Engineering Jobs: Implosion or Same Old, Same Old?
I have never seen my accountant look so terrified.
As I write this on the next-to-last day of September Congress has
reached general agreement on a bail-out designed, they say, to stave
off a financial crisis whose impact might result in a spike in
I remain baffled and can't discern where the $700B number came from (why not $200B? Or $900B?). And I am always skeptical of economists. The Dismal Science's predictive powers have long been notoriously bad. But they certainly understand all of these odd financial instruments far better than I do.
If the economy is on the brink of collapse, what does that mean for engineering jobs? A September 5 AP story suggests that tech is the place to be. One quote: "Payrolls of computer and electronics manufacturers grew 5.1 percent from July to August, according to the Labor Department's data." That's a stunning increase for a single month, especially in the traditionally-slow summer season. Motorola is suffering and letting people go, but their long-seated problems don't necessarily reflect the overall state of the economy. (According to a CNET story, they are hiring some developers though.).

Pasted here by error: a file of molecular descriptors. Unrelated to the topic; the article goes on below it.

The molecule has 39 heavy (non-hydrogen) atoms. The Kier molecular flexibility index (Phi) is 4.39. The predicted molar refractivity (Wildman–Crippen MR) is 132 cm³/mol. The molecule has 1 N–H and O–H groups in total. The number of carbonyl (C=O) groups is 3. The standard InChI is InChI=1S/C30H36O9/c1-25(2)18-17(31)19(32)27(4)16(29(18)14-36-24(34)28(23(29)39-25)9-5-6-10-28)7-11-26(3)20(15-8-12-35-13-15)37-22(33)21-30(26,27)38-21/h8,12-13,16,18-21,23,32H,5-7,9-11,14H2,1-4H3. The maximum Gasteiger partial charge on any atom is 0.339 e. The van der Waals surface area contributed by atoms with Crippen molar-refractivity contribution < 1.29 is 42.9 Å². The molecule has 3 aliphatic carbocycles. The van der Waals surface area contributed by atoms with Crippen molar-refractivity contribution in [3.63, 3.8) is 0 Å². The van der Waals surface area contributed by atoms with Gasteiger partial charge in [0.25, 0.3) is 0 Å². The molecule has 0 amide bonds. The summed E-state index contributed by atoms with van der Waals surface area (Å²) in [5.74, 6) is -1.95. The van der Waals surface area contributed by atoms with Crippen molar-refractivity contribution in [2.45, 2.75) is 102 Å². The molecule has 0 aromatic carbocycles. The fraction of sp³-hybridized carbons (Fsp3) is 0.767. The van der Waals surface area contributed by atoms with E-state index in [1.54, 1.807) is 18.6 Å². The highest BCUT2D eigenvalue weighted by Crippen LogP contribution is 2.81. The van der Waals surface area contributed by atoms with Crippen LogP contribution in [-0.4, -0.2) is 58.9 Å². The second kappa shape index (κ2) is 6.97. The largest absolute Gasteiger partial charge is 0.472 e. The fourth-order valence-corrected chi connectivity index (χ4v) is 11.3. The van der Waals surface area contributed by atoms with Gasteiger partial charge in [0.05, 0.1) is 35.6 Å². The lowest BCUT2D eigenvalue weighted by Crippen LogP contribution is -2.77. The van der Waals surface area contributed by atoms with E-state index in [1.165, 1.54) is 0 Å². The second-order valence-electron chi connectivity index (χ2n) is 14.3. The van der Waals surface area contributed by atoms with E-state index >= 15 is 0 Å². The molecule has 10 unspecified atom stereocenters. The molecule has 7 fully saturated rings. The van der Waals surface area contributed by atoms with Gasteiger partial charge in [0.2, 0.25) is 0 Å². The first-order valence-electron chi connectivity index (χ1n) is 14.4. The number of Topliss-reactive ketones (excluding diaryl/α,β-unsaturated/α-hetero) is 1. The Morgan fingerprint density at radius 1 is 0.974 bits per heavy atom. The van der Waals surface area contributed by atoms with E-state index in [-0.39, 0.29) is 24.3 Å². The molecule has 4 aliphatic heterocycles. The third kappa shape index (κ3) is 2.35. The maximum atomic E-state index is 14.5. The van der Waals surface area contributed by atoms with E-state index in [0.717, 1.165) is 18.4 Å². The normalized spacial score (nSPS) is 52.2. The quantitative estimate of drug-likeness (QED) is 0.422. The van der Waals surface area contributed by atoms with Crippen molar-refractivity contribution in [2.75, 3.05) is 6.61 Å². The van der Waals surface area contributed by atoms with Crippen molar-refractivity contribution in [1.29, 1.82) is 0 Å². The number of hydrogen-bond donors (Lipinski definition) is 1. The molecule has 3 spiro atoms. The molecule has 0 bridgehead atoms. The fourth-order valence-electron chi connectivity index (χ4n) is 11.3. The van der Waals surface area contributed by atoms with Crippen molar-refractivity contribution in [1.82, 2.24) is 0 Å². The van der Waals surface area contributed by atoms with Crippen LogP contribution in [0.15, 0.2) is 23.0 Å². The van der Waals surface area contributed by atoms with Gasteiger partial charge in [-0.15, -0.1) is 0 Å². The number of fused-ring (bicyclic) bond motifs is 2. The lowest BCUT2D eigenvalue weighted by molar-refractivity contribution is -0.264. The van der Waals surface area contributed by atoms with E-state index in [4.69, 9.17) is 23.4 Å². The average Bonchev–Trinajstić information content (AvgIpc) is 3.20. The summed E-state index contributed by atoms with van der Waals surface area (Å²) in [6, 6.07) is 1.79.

Microsoft added numerous employees in their latest fiscal year. HP, with an amazing 176,000 workers worldwide, continues to hire.
So we techies should be in pretty good shape.
Unless you read the report from PC Authority. Unemployment in Silicon valley hit 6.6%, a four-year high, for August. That's higher than the country's 6.1% overall unemployment rate.
The previously-cited AP article said that Applied Materials will let 1000 people go, though it's not clear if these jobs were in the Valley or not.
Silicon Valley is likely prone to unusual pressures due to the
fantastic cost of property and higher wages than in many other areas of
the country (to pay for that $800k starter house). But that area is
still a hotbed of innovation and the seat of many of the companies that
drive the electronics markets. Applied Material's struggles usually
reflect softness in the demand for new semiconductor manufacturing
equipment, which might " who knows? " mean slowing chip demand in the
A search in the careers section of their web site turned up a need for six experienced software engineers, five of which are needed in the Valley. With 14k employees, six open billets for software people is pretty small. But hiring while doing layoffs is always a dicey thing, even when it might make business sense.
Since we recovered from the dot-com implosion forecasts for engineering jobs have been extremely rosy. But this latest financial meltdown seems to have arisen over the course of weeks. Though Senators claim to have anticipated it years " years! " ago, most economic projections I've seen were pretty hopeful until the end of August, when suddenly a cliff appeared in the golden road. So forecasts for the future of engineering employment are probably just as unreliable.
But what do you think? Are you feeling secure in your current job, and what do you think the prospects for engineers will be over the next year or two?
Jack G. Ganssle is a lecturer and consultant on embedded
development issues. He conducts seminars on embedded systems and helps
companies with their embedded challenges. Contact him at email@example.com. His website is www.ganssle.com.